Monday, July 3, 2023

Grant Wilkins : In Which Pearl Pirie Consults Julian of Norwich On Gardens, Suffering And The Revelation Of Love

from Report from the Pirie Society, Vol. 1 No. 1







Your prayer came to me as a gift

of white blossoms

and applesauce in spring

your love and desire

your pain and understanding

a vision of knowing despair

folded into my lap

as a small inhale of coal dark words;

a poem endlessly overthrown

in which you and I are brought to nothing,

like seedlings left too long on the windowsill

while the shadow of the winter sun

dies slowly in the west.




The Horizon



While I was still alive,

to become a poem

meant to stand apart –

to become a vision of a vision –

an instrument of storm and suffering

when the sun hovered

two fingers above the horizon.

We did this willingly,

writing poetry like Manitoba maples,

the completeness of our love

resonant and fresh,

for seasons out of time

and time out of mind,

knowing the words

would eventually develop 

like a fine-flowering rose bush

carefully covered in winter.




Mustard Jar



I wish I could have been there

when the lid on the mustard jar

finally swallowed

your splendid and glorious tongue.

The smell of ozone and fear

was made reverent by its lingering –

and your emerald eyes

lit small flares that began to flower,

covering the ground

with beetles and chicory stems

like blood and panic in the afternoon,

like vertigo.







Love is not a reward, you said

it is a spiritual thirst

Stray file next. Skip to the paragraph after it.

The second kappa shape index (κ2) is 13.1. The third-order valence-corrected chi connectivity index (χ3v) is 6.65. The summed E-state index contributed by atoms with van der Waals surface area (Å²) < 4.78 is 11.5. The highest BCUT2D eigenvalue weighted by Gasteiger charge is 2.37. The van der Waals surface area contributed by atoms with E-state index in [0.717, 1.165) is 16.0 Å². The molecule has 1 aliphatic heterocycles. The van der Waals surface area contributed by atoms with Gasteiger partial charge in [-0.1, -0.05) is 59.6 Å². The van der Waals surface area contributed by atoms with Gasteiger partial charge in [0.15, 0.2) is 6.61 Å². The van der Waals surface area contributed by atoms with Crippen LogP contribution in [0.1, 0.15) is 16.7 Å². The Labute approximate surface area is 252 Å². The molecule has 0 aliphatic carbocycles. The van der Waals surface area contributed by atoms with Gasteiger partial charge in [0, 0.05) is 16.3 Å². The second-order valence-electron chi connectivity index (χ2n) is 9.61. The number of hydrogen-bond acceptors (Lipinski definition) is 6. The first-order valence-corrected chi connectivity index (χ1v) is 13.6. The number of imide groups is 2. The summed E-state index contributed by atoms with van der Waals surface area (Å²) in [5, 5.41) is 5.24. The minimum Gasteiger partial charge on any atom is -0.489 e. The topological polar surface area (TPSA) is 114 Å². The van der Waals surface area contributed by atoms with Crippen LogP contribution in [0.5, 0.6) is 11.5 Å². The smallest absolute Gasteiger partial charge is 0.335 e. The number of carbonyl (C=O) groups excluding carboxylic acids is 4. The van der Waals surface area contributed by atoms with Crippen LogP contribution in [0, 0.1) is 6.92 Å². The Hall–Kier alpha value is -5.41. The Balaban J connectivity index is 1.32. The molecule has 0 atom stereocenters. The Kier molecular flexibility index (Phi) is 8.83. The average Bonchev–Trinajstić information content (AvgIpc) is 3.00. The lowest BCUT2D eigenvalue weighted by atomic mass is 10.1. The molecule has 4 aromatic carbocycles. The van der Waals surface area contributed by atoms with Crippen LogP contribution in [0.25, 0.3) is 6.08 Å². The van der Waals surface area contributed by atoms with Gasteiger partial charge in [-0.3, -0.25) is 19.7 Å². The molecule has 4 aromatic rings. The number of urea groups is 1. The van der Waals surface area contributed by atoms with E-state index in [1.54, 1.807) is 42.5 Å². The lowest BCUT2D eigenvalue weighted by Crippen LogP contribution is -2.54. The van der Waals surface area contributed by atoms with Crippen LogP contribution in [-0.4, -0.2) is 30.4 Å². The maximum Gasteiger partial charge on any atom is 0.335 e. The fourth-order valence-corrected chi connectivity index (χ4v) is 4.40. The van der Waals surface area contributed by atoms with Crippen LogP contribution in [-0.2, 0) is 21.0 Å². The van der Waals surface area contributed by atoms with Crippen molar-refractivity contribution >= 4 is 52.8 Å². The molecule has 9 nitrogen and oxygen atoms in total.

a longing and a compassion

for all that is made

when Spring bursts forth like a bead of sap,

Nature at some tipping point

we can never see.

The eternal providence

of long winter nights,

frost-wet earth

and pine needles burned to rust in the snow –

the contemplative life up against

champagne, dancing, potatoes boiled in their skins

and ecosystem collapse,

arriving just as the geese begin migrating north again

to the Maple trees, insomnia

and small Crucifixions

that flower each spring,

once the rotted manure

has been forked into the soil.







I sometimes forget

to paddle the canoe around

those poor, unworldly creatures

sinning and sunning there on the peninsula.


I sometimes forget

the universal truth that although we are all one,

I should keep practicing my French,

just in case.


I sometimes forget

the extent to which all in the world is not good,

but that – whether I like it or not –

some days, I am the gun.


I sometimes forget

that I could have been there with the Magdalene

stoic, spiky and unsubmissive,

with very harsh words for His childhood.


I sometimes forget

the power of incanted song,

hymns to death and delirium

sung out while rejoicing in heated pools, caffeine,

and cold bottles of craft beer.


I sometimes forget

that I am a deus ex machina,

filled with silence and patience

and the capacity to transcend biologies

when sown indoors during spring.




A Hazelnut



“I will make all things well” was the pledge,

name-dropped as a couplet and a coup

to the glory of the sky.

The promise made was a small thing,

the size of a hazelnut

bright as a mote

and in need of the shade of a book.

These are the seed moments

of our security and comfort,

truly taught and listened for

like chrysanthemums

and blood pumps in the ICU,

where we heal and we breathe

and stand against the tribulations to come,

translucent as glass

hard as Spruce bark

seedlings, unseen,

still covered in an inch of soil.





Pearl Pirie. footlights (Radiant Press, 2020).

Julian of Norwich. Revelations of Divine Love (short text) (Penguin Classics, 1994 / Trans. Elizabeth Spearing).






Grant Wilkins is an occasional poet, printer and papermaker from Ottawa who has made a practice of doing strange things to other people’s words. He has degrees in History & Classical Civilization and in English, and he likes ink, metal, paper, letters, sounds and words, and combinations thereof.

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